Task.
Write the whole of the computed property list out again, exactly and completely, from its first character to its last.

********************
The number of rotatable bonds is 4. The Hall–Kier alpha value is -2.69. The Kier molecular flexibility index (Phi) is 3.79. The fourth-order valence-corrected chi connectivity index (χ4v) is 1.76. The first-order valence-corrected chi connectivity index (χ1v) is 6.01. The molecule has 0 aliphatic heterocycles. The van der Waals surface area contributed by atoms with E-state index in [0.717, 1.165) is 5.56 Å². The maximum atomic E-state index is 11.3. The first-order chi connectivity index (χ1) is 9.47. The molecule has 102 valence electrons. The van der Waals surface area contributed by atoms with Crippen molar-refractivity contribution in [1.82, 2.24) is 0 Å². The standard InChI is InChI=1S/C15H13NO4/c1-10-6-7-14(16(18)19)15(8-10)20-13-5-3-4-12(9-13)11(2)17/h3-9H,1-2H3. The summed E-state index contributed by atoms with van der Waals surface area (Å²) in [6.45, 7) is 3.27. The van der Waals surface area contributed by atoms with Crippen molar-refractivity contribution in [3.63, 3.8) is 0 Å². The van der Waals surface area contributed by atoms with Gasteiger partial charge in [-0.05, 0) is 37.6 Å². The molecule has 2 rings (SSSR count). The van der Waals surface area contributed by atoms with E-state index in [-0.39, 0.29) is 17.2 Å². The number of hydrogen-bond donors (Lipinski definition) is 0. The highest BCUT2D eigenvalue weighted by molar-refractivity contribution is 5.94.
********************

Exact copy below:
The number of rotatable bonds is 4. The Hall–Kier alpha value is -2.69. The Kier molecular flexibility index (Phi) is 3.79. The fourth-order valence-corrected chi connectivity index (χ4v) is 1.76. The first-order valence-corrected chi connectivity index (χ1v) is 6.01. The molecule has 0 aliphatic heterocycles. The van der Waals surface area contributed by atoms with E-state index in [0.717, 1.165) is 5.56 Å². The maximum atomic E-state index is 11.3. The first-order chi connectivity index (χ1) is 9.47. The molecule has 102 valence electrons. The van der Waals surface area contributed by atoms with Crippen molar-refractivity contribution in [1.82, 2.24) is 0 Å². The standard InChI is InChI=1S/C15H13NO4/c1-10-6-7-14(16(18)19)15(8-10)20-13-5-3-4-12(9-13)11(2)17/h3-9H,1-2H3. The summed E-state index contributed by atoms with van der Waals surface area (Å²) in [6.45, 7) is 3.27. The van der Waals surface area contributed by atoms with Crippen molar-refractivity contribution in [3.63, 3.8) is 0 Å². The van der Waals surface area contributed by atoms with Gasteiger partial charge in [-0.05, 0) is 37.6 Å². The molecule has 2 rings (SSSR count). The van der Waals surface area contributed by atoms with E-state index in [-0.39, 0.29) is 17.2 Å². The number of hydrogen-bond donors (Lipinski definition) is 0. The highest BCUT2D eigenvalue weighted by molar-refractivity contribution is 5.94.